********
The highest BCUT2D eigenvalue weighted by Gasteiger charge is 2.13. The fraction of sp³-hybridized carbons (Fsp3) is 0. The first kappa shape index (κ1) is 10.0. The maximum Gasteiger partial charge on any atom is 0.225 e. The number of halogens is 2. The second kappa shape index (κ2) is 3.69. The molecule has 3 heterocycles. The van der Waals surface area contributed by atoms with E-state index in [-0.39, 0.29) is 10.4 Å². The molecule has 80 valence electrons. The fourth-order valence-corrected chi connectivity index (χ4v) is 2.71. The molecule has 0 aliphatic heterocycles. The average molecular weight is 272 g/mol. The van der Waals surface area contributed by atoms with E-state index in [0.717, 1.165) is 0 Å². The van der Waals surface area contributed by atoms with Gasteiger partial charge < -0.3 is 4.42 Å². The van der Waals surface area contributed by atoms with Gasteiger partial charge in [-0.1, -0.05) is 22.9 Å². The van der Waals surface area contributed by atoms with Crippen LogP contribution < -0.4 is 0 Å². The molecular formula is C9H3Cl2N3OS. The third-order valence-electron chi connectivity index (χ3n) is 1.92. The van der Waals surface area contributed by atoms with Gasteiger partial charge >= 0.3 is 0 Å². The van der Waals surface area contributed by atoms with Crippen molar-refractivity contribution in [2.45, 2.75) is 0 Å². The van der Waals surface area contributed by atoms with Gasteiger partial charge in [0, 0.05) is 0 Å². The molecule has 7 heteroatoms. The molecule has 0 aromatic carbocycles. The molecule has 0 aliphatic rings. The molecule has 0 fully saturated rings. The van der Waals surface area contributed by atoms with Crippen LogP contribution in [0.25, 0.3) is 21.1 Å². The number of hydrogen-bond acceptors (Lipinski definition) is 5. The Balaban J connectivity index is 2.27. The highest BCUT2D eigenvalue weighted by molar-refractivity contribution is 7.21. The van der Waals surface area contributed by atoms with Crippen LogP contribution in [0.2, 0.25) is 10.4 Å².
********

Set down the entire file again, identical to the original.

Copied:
The highest BCUT2D eigenvalue weighted by Gasteiger charge is 2.13. The fraction of sp³-hybridized carbons (Fsp3) is 0. The first kappa shape index (κ1) is 10.0. The maximum Gasteiger partial charge on any atom is 0.225 e. The number of halogens is 2. The second kappa shape index (κ2) is 3.69. The molecule has 3 heterocycles. The van der Waals surface area contributed by atoms with E-state index in [-0.39, 0.29) is 10.4 Å². The molecule has 80 valence electrons. The fourth-order valence-corrected chi connectivity index (χ4v) is 2.71. The molecule has 0 aliphatic heterocycles. The average molecular weight is 272 g/mol. The van der Waals surface area contributed by atoms with E-state index in [0.717, 1.165) is 0 Å². The van der Waals surface area contributed by atoms with Gasteiger partial charge < -0.3 is 4.42 Å². The van der Waals surface area contributed by atoms with Gasteiger partial charge in [-0.1, -0.05) is 22.9 Å². The van der Waals surface area contributed by atoms with Crippen LogP contribution < -0.4 is 0 Å². The molecular formula is C9H3Cl2N3OS. The third-order valence-electron chi connectivity index (χ3n) is 1.92. The van der Waals surface area contributed by atoms with Gasteiger partial charge >= 0.3 is 0 Å². The van der Waals surface area contributed by atoms with Crippen molar-refractivity contribution in [2.45, 2.75) is 0 Å². The van der Waals surface area contributed by atoms with Gasteiger partial charge in [0, 0.05) is 0 Å². The molecule has 7 heteroatoms. The molecule has 0 aromatic carbocycles. The molecule has 0 aliphatic rings. The molecule has 0 fully saturated rings. The van der Waals surface area contributed by atoms with Crippen LogP contribution in [0.25, 0.3) is 21.1 Å². The number of hydrogen-bond acceptors (Lipinski definition) is 5. The Balaban J connectivity index is 2.27. The highest BCUT2D eigenvalue weighted by molar-refractivity contribution is 7.21. The van der Waals surface area contributed by atoms with Crippen LogP contribution in [0.2, 0.25) is 10.4 Å².